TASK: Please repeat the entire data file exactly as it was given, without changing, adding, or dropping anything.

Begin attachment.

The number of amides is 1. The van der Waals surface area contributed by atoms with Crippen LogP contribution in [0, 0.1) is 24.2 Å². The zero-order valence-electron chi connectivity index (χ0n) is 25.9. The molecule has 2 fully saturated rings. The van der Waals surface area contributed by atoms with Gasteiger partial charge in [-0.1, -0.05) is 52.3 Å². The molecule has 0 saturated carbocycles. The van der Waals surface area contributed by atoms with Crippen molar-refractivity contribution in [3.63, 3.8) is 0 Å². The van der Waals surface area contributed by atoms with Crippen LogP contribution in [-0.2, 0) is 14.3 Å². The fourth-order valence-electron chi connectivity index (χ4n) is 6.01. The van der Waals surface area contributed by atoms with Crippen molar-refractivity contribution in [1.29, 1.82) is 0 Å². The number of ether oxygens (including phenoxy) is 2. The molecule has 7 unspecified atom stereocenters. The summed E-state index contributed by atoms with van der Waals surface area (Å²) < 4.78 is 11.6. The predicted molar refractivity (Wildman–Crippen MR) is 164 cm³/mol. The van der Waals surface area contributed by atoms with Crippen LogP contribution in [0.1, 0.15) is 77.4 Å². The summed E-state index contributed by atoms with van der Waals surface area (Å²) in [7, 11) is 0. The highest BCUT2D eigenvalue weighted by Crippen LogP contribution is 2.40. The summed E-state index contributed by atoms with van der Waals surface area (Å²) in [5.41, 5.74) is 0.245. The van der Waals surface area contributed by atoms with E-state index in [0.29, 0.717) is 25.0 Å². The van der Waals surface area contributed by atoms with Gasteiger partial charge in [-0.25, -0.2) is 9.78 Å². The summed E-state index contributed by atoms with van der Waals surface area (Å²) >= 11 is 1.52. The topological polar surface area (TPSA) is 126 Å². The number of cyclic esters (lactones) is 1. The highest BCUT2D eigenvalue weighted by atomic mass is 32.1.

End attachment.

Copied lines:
The number of amides is 1. The van der Waals surface area contributed by atoms with Crippen LogP contribution in [0, 0.1) is 24.2 Å². The zero-order valence-electron chi connectivity index (χ0n) is 25.9. The molecule has 2 fully saturated rings. The van der Waals surface area contributed by atoms with Gasteiger partial charge in [-0.1, -0.05) is 52.3 Å². The molecule has 0 saturated carbocycles. The van der Waals surface area contributed by atoms with Crippen molar-refractivity contribution in [3.63, 3.8) is 0 Å². The van der Waals surface area contributed by atoms with Crippen LogP contribution in [-0.2, 0) is 14.3 Å². The fourth-order valence-electron chi connectivity index (χ4n) is 6.01. The van der Waals surface area contributed by atoms with Crippen molar-refractivity contribution in [1.29, 1.82) is 0 Å². The number of ether oxygens (including phenoxy) is 2. The molecule has 7 unspecified atom stereocenters. The summed E-state index contributed by atoms with van der Waals surface area (Å²) < 4.78 is 11.6. The predicted molar refractivity (Wildman–Crippen MR) is 164 cm³/mol. The van der Waals surface area contributed by atoms with Crippen LogP contribution in [0.1, 0.15) is 77.4 Å². The summed E-state index contributed by atoms with van der Waals surface area (Å²) in [7, 11) is 0. The highest BCUT2D eigenvalue weighted by Crippen LogP contribution is 2.40. The summed E-state index contributed by atoms with van der Waals surface area (Å²) in [5.41, 5.74) is 0.245. The van der Waals surface area contributed by atoms with E-state index in [0.29, 0.717) is 25.0 Å². The van der Waals surface area contributed by atoms with Gasteiger partial charge in [-0.25, -0.2) is 9.78 Å². The summed E-state index contributed by atoms with van der Waals surface area (Å²) >= 11 is 1.52. The topological polar surface area (TPSA) is 126 Å². The number of cyclic esters (lactones) is 1. The highest BCUT2D eigenvalue weighted by atomic mass is 32.1.